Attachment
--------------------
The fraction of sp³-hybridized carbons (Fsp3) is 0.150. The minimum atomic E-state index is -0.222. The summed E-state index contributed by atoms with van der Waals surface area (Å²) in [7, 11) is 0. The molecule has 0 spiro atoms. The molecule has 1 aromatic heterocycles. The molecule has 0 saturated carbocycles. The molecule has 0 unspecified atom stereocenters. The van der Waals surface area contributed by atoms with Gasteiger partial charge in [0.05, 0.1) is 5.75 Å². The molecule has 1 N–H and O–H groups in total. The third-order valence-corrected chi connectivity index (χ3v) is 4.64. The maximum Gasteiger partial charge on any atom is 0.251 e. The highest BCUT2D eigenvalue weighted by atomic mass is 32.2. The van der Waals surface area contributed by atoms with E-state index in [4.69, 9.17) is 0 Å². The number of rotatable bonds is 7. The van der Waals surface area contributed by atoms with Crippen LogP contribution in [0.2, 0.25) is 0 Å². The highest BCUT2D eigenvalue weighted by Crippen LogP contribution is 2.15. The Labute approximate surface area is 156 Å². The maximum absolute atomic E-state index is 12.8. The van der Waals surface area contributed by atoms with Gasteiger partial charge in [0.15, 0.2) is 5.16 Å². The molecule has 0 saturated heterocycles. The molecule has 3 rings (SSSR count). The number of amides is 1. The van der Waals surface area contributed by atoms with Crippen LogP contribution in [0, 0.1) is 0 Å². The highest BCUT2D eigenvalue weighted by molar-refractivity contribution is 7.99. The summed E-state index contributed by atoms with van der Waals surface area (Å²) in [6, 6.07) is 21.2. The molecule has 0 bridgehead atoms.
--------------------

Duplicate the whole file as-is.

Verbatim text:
The fraction of sp³-hybridized carbons (Fsp3) is 0.150. The minimum atomic E-state index is -0.222. The summed E-state index contributed by atoms with van der Waals surface area (Å²) in [7, 11) is 0. The molecule has 0 spiro atoms. The molecule has 1 aromatic heterocycles. The molecule has 0 saturated carbocycles. The molecule has 0 unspecified atom stereocenters. The van der Waals surface area contributed by atoms with Gasteiger partial charge in [0.05, 0.1) is 5.75 Å². The molecule has 1 N–H and O–H groups in total. The third-order valence-corrected chi connectivity index (χ3v) is 4.64. The maximum Gasteiger partial charge on any atom is 0.251 e. The highest BCUT2D eigenvalue weighted by atomic mass is 32.2. The van der Waals surface area contributed by atoms with E-state index in [4.69, 9.17) is 0 Å². The number of rotatable bonds is 7. The van der Waals surface area contributed by atoms with Crippen LogP contribution in [0.2, 0.25) is 0 Å². The highest BCUT2D eigenvalue weighted by Crippen LogP contribution is 2.15. The Labute approximate surface area is 156 Å². The maximum absolute atomic E-state index is 12.8. The van der Waals surface area contributed by atoms with Gasteiger partial charge in [0.15, 0.2) is 5.16 Å². The molecule has 0 saturated heterocycles. The molecule has 3 rings (SSSR count). The number of amides is 1. The van der Waals surface area contributed by atoms with Crippen LogP contribution in [0, 0.1) is 0 Å². The highest BCUT2D eigenvalue weighted by molar-refractivity contribution is 7.99. The summed E-state index contributed by atoms with van der Waals surface area (Å²) in [6, 6.07) is 21.2. The molecule has 0 bridgehead atoms.